Generally, doctors recommend that women over the age of 21 get an annual pelvic exam. When you’re dealing with endometriosis, though, these exams may be required with higher frequency. This is why you need to know what the assessment entails and how it helps your doctor to monitor your condition.
What Happens In A Pelvic Exam
A pelvic exam is a medical assessment in which a doctor or nurse will check your vulva and reproductive organs. During this exam, they’ll determine if you have any abnormal growths, discharge, or irritation. The exam typically has three or four parts and lasts for 15-20 minutes. While some aspects can be uncomfortable, a pelvic exam should never be painful. If anything hurts, you need to let your doctor know.
In the first part of the pelvic exam, your doctor will inspect your vulva for any abnormalities. The second part is a speculum exam where they will gently place a speculum in your vagina to get a better view of your cervix. If you’re undergoing a Pap smear, then this is when a sample of your cervical cells will be collected with a small spatula or brush.
In the third part, your doctor carries out a bimanual exam where they place one or two gloved fingers inside your vagina while pressing down on your abdomen with their other hand. This is how they will assess the condition of your uterus, ovaries, and fallopian tubes. A bimanual exam can show if you have cysts, tumors, unexplained pain, an infection, or enlarged ovaries.
The final part of your pelvic exam is optional and your doctor may decide you don’t need it. In the rectovaginal exam, your doctor places a gloved finger into your rectum and may put another inside your vagina. They typically do this to check for growths behind the uterus, in the rectum, or on the lower wall of the vagina.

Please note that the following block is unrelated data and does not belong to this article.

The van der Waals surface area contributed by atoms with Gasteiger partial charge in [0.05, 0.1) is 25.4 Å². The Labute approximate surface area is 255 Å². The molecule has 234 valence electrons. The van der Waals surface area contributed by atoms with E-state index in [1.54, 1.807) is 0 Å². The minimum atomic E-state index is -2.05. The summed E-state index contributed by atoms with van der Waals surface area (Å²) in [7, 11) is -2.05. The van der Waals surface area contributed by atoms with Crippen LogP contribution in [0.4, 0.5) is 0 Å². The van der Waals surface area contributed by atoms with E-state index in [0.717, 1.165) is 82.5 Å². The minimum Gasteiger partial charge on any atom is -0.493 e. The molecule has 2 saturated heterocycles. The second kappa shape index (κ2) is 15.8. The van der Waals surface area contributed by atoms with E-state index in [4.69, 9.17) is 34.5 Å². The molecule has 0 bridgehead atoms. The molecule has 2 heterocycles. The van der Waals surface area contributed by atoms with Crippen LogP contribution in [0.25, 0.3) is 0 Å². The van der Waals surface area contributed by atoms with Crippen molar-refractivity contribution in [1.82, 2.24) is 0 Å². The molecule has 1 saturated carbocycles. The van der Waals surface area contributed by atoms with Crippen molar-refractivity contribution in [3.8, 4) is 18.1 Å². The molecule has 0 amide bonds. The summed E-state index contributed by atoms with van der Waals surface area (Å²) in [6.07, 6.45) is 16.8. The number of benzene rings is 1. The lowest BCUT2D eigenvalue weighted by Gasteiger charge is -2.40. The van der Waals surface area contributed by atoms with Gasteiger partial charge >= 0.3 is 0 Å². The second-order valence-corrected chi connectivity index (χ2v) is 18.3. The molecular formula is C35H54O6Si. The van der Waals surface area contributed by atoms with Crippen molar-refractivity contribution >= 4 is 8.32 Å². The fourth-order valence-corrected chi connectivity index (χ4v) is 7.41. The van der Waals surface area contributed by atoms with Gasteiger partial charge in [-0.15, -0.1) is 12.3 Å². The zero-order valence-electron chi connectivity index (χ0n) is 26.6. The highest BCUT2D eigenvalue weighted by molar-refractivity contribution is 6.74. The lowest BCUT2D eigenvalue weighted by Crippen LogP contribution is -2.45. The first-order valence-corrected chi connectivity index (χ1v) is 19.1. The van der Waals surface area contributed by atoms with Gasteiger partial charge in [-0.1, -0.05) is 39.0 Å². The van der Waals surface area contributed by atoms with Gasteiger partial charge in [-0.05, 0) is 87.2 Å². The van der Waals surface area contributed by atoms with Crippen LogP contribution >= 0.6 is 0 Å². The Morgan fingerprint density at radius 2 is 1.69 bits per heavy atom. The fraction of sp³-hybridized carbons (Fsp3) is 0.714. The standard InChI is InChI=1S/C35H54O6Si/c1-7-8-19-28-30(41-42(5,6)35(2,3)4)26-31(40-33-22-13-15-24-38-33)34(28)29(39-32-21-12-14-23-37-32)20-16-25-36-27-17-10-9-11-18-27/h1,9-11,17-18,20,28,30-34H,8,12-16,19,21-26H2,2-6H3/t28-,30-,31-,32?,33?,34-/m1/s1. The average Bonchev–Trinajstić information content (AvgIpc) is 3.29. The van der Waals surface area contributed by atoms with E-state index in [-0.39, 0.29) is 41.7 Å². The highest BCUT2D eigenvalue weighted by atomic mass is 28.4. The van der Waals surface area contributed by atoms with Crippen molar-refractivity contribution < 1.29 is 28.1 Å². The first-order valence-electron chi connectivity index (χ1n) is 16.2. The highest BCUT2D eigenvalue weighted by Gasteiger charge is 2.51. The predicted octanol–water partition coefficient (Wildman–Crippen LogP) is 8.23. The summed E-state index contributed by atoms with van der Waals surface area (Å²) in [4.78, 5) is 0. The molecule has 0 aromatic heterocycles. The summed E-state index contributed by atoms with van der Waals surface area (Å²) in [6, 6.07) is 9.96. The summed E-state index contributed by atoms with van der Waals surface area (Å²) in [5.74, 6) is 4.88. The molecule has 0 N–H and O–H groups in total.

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Why They’re Required For Endometriosis
You usually need a pelvic exam to determine whether or not you have endometriosis but that’s not the last one you’ll have. Endometriosis causes the growth of endometrial tissues outside of the uterus and that can result in different changes. You may have painful spots, nodules, cysts, and scarring. These issues can get worse if your condition progresses so your doctor needs to keep checking for them.
It’s important to note that this can happen even if you’re following the regimen that your doctor prescribed or if you’ve had surgery to remove abnormal tissue. Your doctor will determine the frequency of your pelvic exams so you can ask them to provide a schedule.
Possible Results Of Your Pelvic Exam
If your doctor performed a Pap Smear or collected samples for STD testing, these results will take time. However, there are some issues that your doctor might be able to confirm immediately after completing the assessment.
For example, they can tell if the shape of your uterus has changed or if there are any new growths. Changes in the shape of your uterus can